Heterodox Economics

AAA

DEFINITION of 'Heterodox Economics'

The analysis and study of economic principles considered outside of mainstream or orthodox schools of economic thought. Schools of heterodox economics include socialism, Marxism, post-Keynesian and Austrian, and often combine the macroeconomic outlook found in Keynesian economics with approaches critical of neoclassical economics.

INVESTOPEDIA EXPLAINS 'Heterodox Economics'

Heterodox economics provides an alternative approach to mainstream economics that may help give explanation to economic phenomenon that don't received widespread credence. In addition, heterodox economics seeks to embed social and historical factors into analysis, as well as evaluate the way in which the behavior of both individuals and societies alters the development of market equilibriums.

RELATED TERMS
  1. Keynesian Economics

    An economic theory of total spending in the economy and its effects ...
  2. Triple Bottom Line

    A phrase coined in 1994 by John Elkington and later used in his ...
  3. Functional Finance

    A heterodox macroeconomic theory developed by Abba Lerner during ...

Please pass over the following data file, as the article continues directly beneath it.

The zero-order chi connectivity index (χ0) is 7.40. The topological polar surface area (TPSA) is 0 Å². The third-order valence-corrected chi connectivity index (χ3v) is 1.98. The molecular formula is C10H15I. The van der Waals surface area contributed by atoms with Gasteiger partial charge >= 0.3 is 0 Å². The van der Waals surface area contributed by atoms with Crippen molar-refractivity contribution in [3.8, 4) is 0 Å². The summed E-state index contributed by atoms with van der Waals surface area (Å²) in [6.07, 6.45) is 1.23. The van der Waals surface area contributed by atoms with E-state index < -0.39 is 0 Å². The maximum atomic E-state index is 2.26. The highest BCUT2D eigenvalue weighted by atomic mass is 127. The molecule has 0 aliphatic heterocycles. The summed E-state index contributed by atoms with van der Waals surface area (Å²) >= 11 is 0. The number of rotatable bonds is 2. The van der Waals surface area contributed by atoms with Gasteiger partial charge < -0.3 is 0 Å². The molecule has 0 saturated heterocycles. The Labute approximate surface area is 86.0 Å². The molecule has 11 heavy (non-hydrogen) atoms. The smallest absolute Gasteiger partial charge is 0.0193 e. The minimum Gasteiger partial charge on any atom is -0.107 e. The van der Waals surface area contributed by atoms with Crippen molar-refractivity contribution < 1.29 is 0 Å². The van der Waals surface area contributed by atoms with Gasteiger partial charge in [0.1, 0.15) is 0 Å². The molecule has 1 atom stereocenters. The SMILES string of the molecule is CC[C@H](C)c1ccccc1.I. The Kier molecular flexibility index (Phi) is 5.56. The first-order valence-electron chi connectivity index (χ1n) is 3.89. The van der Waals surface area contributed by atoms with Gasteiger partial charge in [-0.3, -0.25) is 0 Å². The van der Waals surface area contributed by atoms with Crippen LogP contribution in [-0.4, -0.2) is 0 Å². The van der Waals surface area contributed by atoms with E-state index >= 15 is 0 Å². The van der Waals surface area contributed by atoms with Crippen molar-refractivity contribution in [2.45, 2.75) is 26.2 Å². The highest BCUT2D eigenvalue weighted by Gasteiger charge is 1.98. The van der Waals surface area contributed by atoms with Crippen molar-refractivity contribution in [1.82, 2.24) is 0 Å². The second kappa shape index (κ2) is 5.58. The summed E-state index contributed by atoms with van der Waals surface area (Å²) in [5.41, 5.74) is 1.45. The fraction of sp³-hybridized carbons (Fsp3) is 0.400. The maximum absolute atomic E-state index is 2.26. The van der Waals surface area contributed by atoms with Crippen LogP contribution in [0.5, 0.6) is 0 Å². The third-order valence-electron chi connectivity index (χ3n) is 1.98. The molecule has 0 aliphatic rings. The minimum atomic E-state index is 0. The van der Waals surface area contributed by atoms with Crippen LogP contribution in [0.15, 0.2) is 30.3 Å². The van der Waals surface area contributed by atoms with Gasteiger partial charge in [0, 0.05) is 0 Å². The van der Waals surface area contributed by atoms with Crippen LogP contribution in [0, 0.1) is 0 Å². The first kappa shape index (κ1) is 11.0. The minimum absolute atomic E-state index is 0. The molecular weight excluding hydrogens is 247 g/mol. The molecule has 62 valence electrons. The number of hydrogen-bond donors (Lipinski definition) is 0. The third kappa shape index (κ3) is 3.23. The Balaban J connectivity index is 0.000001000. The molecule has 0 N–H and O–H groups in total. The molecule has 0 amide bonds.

4. Economics

    A social science that studies how individuals, governments, firms ...
  5. Classical Economics

    Classical economics refers to work done by a group of economists ...
  6. Behavioral Economics

    The study of psychology as it relates to the economic decision ...
Related Articles
  1. Understanding Supply-Side Economics
    Economics

    Understanding Supply-Side Economics

  2. Monetarism: Printing Money To Curb Inflation
    Economics

    Monetarism: Printing Money To Curb Inflation

  3. Why Can't Economists Agree?
    Economics

    Why Can't Economists Agree?

  4. State-Run Economies: From Public To ...
    Personal Finance

    State-Run Economies: From Public To ...

comments powered by Disqus
Hot Definitions
  1. Ghosting

    An illegal practice whereby two or more market makers collectively attempt to influence and change the price of a stock. ...
  2. Elasticity

    A measure of a variable's sensitivity to a change in another variable. In economics, elasticity refers the degree to which ...
  3. Tangible Common Equity - TCE

    A measure of a company's capital, which is used to evaluate a financial institution's ability to deal with potential losses. ...
  4. Yield To Maturity (YTM)

    The rate of return anticipated on a bond if held until the maturity date. YTM is considered a long-term bond yield expressed ...
  5. Net Present Value Of Growth Opportunities - NPVGO

    A calculation of the net present value of all future cash flows involved with an additional acquisition, or potential acquisition. ...
  6. Gresham's Law

    A monetary principle stating that "bad money drives out good." In currency valuation, Gresham's Law states that if a new ...
Trading Center